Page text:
preparation for lab experiences with the Berlin Philharmonic ensemble (30 minutes each).
Evening              Free; Dinner on your own       

Wednesday, July 23         
9h30-12h           SESSION 4: Fergus McWilliam, “Air Orchestra.”      
12h-14h              Lunch Break                
14h30-16h         LAB EXPERIENCE #1: GROUP A         
                             Each participant conducts (30 min.); comments and critiques offered by the musicians.
16h-16h30         Break                        
16h30-18h        LAB EXPERIENCE #1: GROUP B         
                             Each participant conducts (30 min.); comments and critiques offered by the musicians.
18h-18h30        Break        
18h30-20h        LAB EXPERIENCE #1: GROUP C
                            Each participant conducts (30 min.); comments and critiques offered by the musicians.
20h                     Group Reception and Q&A Session with Musicians (hors d'oeuvres served)
                            A time for one-on-one conversation between conductors and members of the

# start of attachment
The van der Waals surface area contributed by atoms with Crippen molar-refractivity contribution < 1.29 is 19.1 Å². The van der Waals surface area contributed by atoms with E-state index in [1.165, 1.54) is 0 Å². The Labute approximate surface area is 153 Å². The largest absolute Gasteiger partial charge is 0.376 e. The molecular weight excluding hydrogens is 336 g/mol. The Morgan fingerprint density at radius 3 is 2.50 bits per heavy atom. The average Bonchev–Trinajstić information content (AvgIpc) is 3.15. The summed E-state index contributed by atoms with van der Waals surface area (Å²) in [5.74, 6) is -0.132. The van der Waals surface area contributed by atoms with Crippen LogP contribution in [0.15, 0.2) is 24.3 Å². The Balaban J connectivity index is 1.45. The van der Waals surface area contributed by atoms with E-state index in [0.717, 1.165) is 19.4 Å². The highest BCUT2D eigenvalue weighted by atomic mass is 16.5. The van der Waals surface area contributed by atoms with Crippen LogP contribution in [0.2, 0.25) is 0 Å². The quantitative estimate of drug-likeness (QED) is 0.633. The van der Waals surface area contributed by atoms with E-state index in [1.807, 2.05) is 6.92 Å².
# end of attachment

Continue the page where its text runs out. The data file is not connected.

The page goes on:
ensemble. Opportunity for conductors to ask specific questions and solicit
                            opinions, and a chance for each musician to share his/her perspectives in a more  
                            intimate and meaningful fashion.

Thursday, July 24     
Morning             Time for reflection and review of video; Breakfast and Lunch on your own
13h-14h30        LAB EXPERIENCE #2: GROUP A
                            Each participant conducts (30 min.); comments and critiques offered by the musicians.
14h30-15h        Break        
15h-16h30        LAB EXPERIENCE #2: GROUP B
                            Each participant conducts (30 min.); comments and critiques offered by the musicians.
16h30-17h        Break
17h-18h30        LAB EXPERIENCE #2: GROUP C
                            Each participant conducts (30 min.); comments and critiques offered by the musicians.
19h                     Group Reception and Q&A Session with Musician Mentors (hors d'oeuvres served)